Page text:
The positive role played by fathers
In 2002 a study of 17,000 children in Oxford confirmed what is obvious to anyone who observes family life — that children benefit immensely from having involved fathers.
Researchers described an ‘involved’ father as one who reads to his child, takes outings with his child, is interested in his child’s education, and takes an equal role in managing his child.
According to the study, involved fathers were important in the following ways:
Girls were less likely to have mental health problems in later life.
Boys were less likely to get into trouble with the police.
Children enjoy better emotional and behavioural health, and greater academic motivation.
Children were more likely to have satisfactory adult marital relationships.
It protects against psychological problems in adolescence, in families where the parents have separated.
These results applied whether the father lived with the children or not; the key to the child’s happiness seemed to be the father’s level of involvement. These results also applied where the father of the household was not the biological father.
Researchers looking at the effects of bonding between fathers and babies in the first year of life found that those children whose fathers were more involved in their personal care in their first year were less likely to develop behavioural problems as teens.
Adolescent boys who had a close relationship with their fathers expressed more confidence in their ability to form long-term relationships in adulthood.
A number of researchers argue that the quality of men’s relationships with their own fathers is the single greatest predictor of their participation with their own children.
Division of parenting responsibilities
However, despite the popularity of the concept of men getting more involved with their children, research would suggest that things have not changed significantly in the last two decades when it comes to the division of parenting responsibilities between parents.
Many studies have found that despite the popularity of the ‘new man’ as a concept, fathers do far less care taking than mothers, and most men view their parenting involvement as discretionary.
Research has also found that many men depend on their wives/partners to facilitate their relationships with their children. This dependency creates barriers to fathers’ involvement even in married families and is particularly problematic for fathers who live apart from their children.
Fathers rarely take time off work to be with their partner and newborn and if they do, it does not usually exceed two weeks.
It has been established that there is usually a sharp decline in a wife's marital satisfaction after the birth of their children, due at least in part to the finding that most couples revert back to a more traditional division of labour when they have a family.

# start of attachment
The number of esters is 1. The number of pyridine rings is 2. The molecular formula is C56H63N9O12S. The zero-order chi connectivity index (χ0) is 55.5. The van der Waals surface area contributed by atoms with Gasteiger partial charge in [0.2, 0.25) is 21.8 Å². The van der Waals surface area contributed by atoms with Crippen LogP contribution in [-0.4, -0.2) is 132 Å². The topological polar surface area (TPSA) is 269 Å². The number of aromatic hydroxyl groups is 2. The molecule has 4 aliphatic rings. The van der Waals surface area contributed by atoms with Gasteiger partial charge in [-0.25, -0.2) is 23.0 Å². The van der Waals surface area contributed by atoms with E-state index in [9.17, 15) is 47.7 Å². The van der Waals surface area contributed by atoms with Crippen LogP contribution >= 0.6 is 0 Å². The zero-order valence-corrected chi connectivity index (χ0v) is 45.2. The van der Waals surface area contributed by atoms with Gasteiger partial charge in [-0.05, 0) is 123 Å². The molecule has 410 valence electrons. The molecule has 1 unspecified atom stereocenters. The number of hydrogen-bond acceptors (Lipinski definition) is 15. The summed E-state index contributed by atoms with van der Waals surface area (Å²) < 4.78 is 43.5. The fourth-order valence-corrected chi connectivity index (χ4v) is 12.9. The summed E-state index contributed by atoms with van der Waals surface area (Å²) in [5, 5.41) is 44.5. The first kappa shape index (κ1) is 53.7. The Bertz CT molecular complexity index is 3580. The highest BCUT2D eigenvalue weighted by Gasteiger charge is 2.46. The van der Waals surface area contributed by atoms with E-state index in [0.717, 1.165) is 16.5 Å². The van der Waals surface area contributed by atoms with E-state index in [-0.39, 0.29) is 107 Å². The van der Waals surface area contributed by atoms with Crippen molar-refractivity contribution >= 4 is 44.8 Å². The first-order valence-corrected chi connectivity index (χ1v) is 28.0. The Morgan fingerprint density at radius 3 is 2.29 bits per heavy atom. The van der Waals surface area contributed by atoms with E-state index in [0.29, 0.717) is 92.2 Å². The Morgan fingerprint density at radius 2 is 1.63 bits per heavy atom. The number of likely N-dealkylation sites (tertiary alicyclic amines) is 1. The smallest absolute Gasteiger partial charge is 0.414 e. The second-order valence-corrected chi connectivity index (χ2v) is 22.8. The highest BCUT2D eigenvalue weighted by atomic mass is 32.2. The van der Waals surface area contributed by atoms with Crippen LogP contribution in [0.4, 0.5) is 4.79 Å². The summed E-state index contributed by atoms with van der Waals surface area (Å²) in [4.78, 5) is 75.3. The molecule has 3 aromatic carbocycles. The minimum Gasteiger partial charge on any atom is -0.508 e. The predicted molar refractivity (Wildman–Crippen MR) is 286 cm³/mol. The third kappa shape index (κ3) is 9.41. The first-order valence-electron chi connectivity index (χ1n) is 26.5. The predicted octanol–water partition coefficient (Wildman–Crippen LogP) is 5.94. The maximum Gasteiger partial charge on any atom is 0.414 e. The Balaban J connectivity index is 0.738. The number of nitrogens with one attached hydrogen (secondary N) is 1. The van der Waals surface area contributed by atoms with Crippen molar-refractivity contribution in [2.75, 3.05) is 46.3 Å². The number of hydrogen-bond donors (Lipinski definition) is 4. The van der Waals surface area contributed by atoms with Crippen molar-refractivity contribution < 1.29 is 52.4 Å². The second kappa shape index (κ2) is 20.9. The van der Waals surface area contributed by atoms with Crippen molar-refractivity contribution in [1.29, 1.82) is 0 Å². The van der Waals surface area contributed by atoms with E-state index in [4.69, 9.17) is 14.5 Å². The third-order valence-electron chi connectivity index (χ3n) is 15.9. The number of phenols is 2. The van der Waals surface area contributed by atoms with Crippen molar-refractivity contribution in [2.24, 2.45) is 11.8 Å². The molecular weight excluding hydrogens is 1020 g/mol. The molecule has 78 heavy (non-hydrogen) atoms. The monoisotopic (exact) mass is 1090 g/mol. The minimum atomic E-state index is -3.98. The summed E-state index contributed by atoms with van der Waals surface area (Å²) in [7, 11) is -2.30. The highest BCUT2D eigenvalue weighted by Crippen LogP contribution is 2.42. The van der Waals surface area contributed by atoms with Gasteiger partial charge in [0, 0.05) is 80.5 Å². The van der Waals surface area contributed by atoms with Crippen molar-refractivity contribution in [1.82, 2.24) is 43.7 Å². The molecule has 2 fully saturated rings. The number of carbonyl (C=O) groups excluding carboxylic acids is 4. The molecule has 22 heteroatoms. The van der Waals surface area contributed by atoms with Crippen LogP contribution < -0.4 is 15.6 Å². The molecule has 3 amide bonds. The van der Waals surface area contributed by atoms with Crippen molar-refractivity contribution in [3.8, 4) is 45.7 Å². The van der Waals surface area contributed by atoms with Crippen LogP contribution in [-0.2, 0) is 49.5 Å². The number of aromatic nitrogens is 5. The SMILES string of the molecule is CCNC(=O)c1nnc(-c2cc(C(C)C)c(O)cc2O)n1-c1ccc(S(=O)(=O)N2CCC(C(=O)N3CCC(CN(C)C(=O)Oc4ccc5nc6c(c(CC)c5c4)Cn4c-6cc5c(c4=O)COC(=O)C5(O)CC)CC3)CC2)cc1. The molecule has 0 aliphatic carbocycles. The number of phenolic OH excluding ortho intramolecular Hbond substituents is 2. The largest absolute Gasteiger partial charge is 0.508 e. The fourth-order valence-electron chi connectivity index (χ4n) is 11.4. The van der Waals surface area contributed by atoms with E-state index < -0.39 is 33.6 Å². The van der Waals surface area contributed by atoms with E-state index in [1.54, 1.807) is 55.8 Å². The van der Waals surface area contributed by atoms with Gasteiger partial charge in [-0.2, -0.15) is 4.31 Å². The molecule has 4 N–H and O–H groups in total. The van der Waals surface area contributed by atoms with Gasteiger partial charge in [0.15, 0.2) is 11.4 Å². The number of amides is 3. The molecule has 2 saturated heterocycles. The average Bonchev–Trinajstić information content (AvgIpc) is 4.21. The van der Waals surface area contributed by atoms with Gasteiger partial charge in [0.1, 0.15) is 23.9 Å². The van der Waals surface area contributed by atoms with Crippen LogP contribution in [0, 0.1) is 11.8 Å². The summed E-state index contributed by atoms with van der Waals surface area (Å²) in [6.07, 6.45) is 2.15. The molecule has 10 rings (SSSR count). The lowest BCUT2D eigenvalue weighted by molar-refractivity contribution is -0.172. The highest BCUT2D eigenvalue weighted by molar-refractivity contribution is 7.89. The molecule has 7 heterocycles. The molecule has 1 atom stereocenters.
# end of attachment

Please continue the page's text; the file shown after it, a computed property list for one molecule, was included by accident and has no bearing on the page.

Fathers' marital satisfaction also takes a dive but more slowly. It may be that they become aware of the restrictions a baby imposes on their lives more gradually than their partner.
In families where both partners have worked outside the home it is the mother who is more likely to give up her job to care for the children.
Researchers suggest that many men will remain reluctant to assume the responsibilities of primary or shared care taking until childcare becomes genuinely valued and socially recognised.
Certainly if you are looking to a situation where dads and mums take equal roles in terms of their parenting tasks, we have not reached that point yet. Indeed most research would suggest that we are far from it. However over the last few decades the belief that what happens to us as children shapes the type of adults we become has been widely accepted. This in turn has led to parents becoming much more aware of how they influence their children.
What is the message for dads?
The first and most important message is that fathers are a very important influence in their children's lives and that when they do take an active role, from an early age, this has very important positive benefits for their children.
However research also indicates that dads are finding it difficult to take on an equal role in parenting. This is due to a number of factors including difficulty of breaking tradition, lack of confidence in their parenting skills, resistance from the mother to 'intrusion' into her traditional role, and public policy which makes it difficult for dads to take leave to help mind their children.
For more information visit www.RollerCoaster.ie, Ireland’s no 1 website for parents.